Sunday, July 20, 2014

Patient Dignity 06: The Fallacy of a Patients' Bill of Rights

Most healthcare providers have a "Patients' Bill of Rights" publicly available. A patient's bill of rights is a list of guarantees for those receiving medical care. It usually takes the form of a non-binding declaration. This means that the "Patients' Bill of Rights" posted by the provider MEANS NOTHING!!! It amounts to nothing more than a piece of advertising.

Typically a patient's bill of rights guarantees patients information, fair treatment, and autonomy over medical decisions, among other rights. In the United States there have been a number of attempts to enshrine a patient's bill of rights in law, including a bill rejected by Congress in 2001.

On June 22, 2010, President Obama announced new interim final regulations, the Patient’s Bill of Rights, that include a set of protections that apply to health coverage starting on or after September 23, 2010, six months after the enactment of the Affordable Care Act. This deals with finances, insurance coverage, it does NOT cover the individual's right to self-determination or modesty issues.

Some Patients' Bill of Rights may include items which are enacted into law (such as "receive emergency care if you need it" which is federally enacted under EMTALA). Just because a Bill of Rights references a binding law, it does not make the Bill of Rights binding.

The State of New York has enacted a Patients' Bill of Rights (which can be seen here:). Again the list is deficient. For example: 
(2) Receive treatment without discrimination as to race, color, religion, sex, national origin, disability, sexual orientation, source of payment, or age.
This does not cover gender. Technically, a provider can refuse a transgender individual. It also does not address modesty issues, filming of procedures, or about medical student participation. The last may be implied under: 
(6) Know the names, positions and functions of any hospital staff involved in your care and refuse their treatment, examination or observation.
But there is no mention of being able to refuse them OR determine who is involved in your care. "This is Bob, he will be filming your rectal exam, and this is Fred, Alice, Mike, Lisa, Joe, Habib, Apu, Roselita; all students who will be practicing on you..." Furthermore, the NY Patients' Bill of Rights only applies to hospitals.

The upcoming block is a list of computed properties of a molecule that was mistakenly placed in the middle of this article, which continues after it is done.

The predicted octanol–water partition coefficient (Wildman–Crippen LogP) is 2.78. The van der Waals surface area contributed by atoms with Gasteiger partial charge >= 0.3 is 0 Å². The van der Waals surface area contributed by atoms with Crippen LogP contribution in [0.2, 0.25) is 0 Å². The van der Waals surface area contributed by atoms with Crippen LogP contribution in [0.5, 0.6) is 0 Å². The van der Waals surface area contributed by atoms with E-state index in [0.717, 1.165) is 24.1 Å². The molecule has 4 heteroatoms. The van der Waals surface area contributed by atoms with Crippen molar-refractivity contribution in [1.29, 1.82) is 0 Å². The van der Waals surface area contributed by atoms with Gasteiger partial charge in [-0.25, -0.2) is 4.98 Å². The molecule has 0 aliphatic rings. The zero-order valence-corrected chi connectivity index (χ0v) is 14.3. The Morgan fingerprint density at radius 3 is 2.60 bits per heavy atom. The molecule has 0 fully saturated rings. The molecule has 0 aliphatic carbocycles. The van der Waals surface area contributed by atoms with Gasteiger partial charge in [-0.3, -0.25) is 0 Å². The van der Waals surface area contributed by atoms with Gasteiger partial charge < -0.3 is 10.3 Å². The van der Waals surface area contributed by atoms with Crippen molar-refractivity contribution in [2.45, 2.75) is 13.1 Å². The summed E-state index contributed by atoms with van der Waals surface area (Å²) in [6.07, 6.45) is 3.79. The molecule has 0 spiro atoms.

Another (shady) tactic is to have a document called "Patients' Rights and Responsibilities." This attempts to create grounds that you as a patient cannot refuse. Consider the "Patients' Rights and Responsibilities"from the Geisinger Healthcare System (found here:

The first line states:
Being a good patient does not mean being a silent one.
Now they are going to tell you how to be a "good patient," as they see a "good patient," and not necessarily a self-determining human being with inalienable rights. It is implied by this (one-sided) agreement that you are giving up rights in exchange for "lesser" rights which they are giving you. Furthermore they do not define what a "good provider" is.

Let's examine some more rights. My commentary in bold type.

 2. A patient has the right, upon request, to be given the name of his attending physician, the names of all other physicians directly participating in his care, and the names and functions of other health care persons having direct contact with the patient. But apparently no right to refuse. What about being told the name of the technician repairing a machine in the operating room while you are having rectal surgery? 
3. A patient has the right to every consideration of his privacy concerning his own medical care program. Case discussion, consultation, examination, and treatment are considered confidential and shall be conducted discreetly. 
5. A patient has the right to know what hospital rules and regulations apply to his conduct as a patient. Rules may require things contrary to the patient's rights.
8. The patient has the right to full information in layman's terms, concerning his diagnosis, treatment, and prognosis, including information about alternative treatments and possible complications. When it is not medically advisable to give such information to the patient, the information shall be given on his behalf to the patient's next of kin or other appropriate person. What is "not medically advisable?"